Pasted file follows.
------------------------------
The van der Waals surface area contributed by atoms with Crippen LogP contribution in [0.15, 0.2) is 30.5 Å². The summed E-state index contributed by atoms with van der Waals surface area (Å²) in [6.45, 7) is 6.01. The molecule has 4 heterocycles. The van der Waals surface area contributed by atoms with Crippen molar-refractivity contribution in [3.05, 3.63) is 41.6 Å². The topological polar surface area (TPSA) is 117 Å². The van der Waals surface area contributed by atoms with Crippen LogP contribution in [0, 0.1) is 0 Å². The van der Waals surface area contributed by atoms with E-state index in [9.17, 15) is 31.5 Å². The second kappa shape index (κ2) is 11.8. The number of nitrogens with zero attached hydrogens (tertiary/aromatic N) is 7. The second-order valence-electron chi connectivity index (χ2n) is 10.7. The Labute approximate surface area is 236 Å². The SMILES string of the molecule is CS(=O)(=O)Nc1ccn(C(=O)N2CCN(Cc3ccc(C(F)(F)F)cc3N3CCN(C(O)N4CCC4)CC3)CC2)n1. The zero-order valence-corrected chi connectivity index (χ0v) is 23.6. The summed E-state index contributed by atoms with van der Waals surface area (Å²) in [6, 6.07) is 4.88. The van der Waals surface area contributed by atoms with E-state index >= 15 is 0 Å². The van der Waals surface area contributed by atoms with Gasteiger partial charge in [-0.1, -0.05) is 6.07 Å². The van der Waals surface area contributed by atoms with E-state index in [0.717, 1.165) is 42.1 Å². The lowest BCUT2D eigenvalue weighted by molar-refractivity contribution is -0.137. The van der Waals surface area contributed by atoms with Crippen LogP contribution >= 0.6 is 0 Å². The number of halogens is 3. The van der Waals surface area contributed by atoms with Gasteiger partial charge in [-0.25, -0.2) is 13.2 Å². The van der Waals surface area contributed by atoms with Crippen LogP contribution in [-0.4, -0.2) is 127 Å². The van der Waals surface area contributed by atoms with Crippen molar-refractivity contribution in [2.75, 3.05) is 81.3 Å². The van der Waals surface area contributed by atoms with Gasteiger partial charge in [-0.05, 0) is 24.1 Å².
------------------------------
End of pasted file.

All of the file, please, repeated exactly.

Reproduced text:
The van der Waals surface area contributed by atoms with Crippen LogP contribution in [0.15, 0.2) is 30.5 Å². The summed E-state index contributed by atoms with van der Waals surface area (Å²) in [6.45, 7) is 6.01. The molecule has 4 heterocycles. The van der Waals surface area contributed by atoms with Crippen molar-refractivity contribution in [3.05, 3.63) is 41.6 Å². The topological polar surface area (TPSA) is 117 Å². The van der Waals surface area contributed by atoms with Crippen LogP contribution in [0, 0.1) is 0 Å². The van der Waals surface area contributed by atoms with E-state index in [9.17, 15) is 31.5 Å². The second kappa shape index (κ2) is 11.8. The number of nitrogens with zero attached hydrogens (tertiary/aromatic N) is 7. The second-order valence-electron chi connectivity index (χ2n) is 10.7. The Labute approximate surface area is 236 Å². The SMILES string of the molecule is CS(=O)(=O)Nc1ccn(C(=O)N2CCN(Cc3ccc(C(F)(F)F)cc3N3CCN(C(O)N4CCC4)CC3)CC2)n1. The zero-order valence-corrected chi connectivity index (χ0v) is 23.6. The summed E-state index contributed by atoms with van der Waals surface area (Å²) in [6, 6.07) is 4.88. The van der Waals surface area contributed by atoms with E-state index >= 15 is 0 Å². The van der Waals surface area contributed by atoms with Gasteiger partial charge in [-0.1, -0.05) is 6.07 Å². The van der Waals surface area contributed by atoms with E-state index in [0.717, 1.165) is 42.1 Å². The lowest BCUT2D eigenvalue weighted by molar-refractivity contribution is -0.137. The van der Waals surface area contributed by atoms with Crippen LogP contribution >= 0.6 is 0 Å². The number of halogens is 3. The van der Waals surface area contributed by atoms with Gasteiger partial charge in [-0.25, -0.2) is 13.2 Å². The van der Waals surface area contributed by atoms with Crippen LogP contribution in [-0.4, -0.2) is 127 Å². The van der Waals surface area contributed by atoms with Crippen molar-refractivity contribution in [2.75, 3.05) is 81.3 Å². The van der Waals surface area contributed by atoms with Gasteiger partial charge in [-0.05, 0) is 24.1 Å².